The airline kept saying it was my fault, however if it was my fault why did they put me up in a hotel and arrange my alternative flights, albeit 24 hours later.
“As soon as we heard that our only option was to wait until the next day, we knew we had missed the connection.
It was an expensive trip to miss out on one day, it was very frustrating. By the time we eventually got there, we had to recover from jet lag whereas the others had already recovered. This made the first couple of days tiring and I feel I didn’t get the most out of them.”
Five Year Battle For Compensation
Once back in the UK, Daisy wrote to Iberia to claim compensation for the loss of time and inconvenience brought to her by being denied boarding.
“The real stress started when I got home and wrote to the airline applying for compensation. The airline kept saying it was my fault, however if it was my fault why did they put me up in a hotel and arrange my alternative flights, albeit 24 hours later.”
Thereafter, Daisy contacted the airline and CAA multiple times and then took her complaint to Resolver and even the Citizens Advice Bureau.
Confusion Over Flight Rights
“Over the years, I’ve been told different things. The airline told me I’d have to claim through the tour operator Outlook Expeditions and then when I disputed this, they said it was my fault because I did not arrive at check-in on time. If this was the case, why weren’t the others in our group also denied boarding?
The CAA said they couldn’t help because it was approaching the six year mark and there wasn’t enough time to do anything.
I even spoke to the Citizens Advice Bureau and have been told conflicting things. I got to the point where I was so confused about what my rights were.”
Legal Help With Only Months To Spare
With the six year point just around the corner, Daisy felt like there was nowhere else to go.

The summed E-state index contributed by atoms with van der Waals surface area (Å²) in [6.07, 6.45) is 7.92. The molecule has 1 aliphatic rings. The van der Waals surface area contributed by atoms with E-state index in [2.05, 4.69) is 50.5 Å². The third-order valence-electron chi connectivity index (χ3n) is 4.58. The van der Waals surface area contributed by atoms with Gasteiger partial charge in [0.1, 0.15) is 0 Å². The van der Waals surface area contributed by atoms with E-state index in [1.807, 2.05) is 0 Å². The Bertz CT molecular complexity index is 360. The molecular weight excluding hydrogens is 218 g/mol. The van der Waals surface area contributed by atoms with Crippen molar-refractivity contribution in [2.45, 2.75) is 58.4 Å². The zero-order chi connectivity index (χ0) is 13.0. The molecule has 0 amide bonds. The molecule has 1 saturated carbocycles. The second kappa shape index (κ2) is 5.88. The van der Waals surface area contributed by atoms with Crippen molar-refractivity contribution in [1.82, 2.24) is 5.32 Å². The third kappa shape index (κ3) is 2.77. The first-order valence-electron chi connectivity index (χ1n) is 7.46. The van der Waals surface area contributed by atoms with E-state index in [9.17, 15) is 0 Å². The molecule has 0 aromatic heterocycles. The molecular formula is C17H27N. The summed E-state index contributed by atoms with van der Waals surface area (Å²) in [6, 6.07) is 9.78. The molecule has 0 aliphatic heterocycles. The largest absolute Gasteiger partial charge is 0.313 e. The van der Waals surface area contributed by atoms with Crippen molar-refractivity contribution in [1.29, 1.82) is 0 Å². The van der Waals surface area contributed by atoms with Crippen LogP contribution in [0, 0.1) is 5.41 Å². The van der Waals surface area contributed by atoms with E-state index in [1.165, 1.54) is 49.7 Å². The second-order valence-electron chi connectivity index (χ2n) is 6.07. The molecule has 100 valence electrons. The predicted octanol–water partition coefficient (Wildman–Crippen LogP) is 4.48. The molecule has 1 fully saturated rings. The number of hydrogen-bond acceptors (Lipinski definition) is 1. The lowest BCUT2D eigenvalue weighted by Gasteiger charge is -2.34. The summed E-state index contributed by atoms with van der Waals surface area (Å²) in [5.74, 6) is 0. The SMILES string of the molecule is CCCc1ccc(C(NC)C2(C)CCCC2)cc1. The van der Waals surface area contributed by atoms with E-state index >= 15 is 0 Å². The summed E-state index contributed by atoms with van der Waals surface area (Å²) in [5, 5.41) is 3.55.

“I had previously heard about Bott and Co but felt because the circumstances were out of my control and I had presented myself for boarding with a valid ticket, I wanted to fight for the full amount of compensation direct from Iberia.
When I had exhausted all avenues, I turned to Bott and Co to help in my final effort to claiming compensation. Within three months, they were able to get me the 600 Euros I had been entitled to all along.”
Coby Benson, Flight Delay Compensation Solicitor at Bott and Co said: “Like so many other passengers, Daisy was passed from pillar to post on her journey to claiming compensation when the law is simple and straightforward enough for airlines to adhere to.
EU Regulation 261/2004 was put in place to protect passengers and compensate them for circumstances that are not ‘extraordinary circumstances’.
“In this case, Daisy and her teacher were refused onto a flight which they both had a valid and paid ticket for and where others were let on who checked in at the same time. We’re delighted to have been able to secure compensation for Daisy as well as letting her know she had more time than she was told.”
Now that the matter has concluded, Daisy said: “It’s irritating to know that all that time I was entitled to compensation and nothing was done. The important thing was that the airline finally paid out, it was worth instructing a law firm and paying their fees.”
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*Based on 10,211 court proceedings issued between May 2013 and February 2016.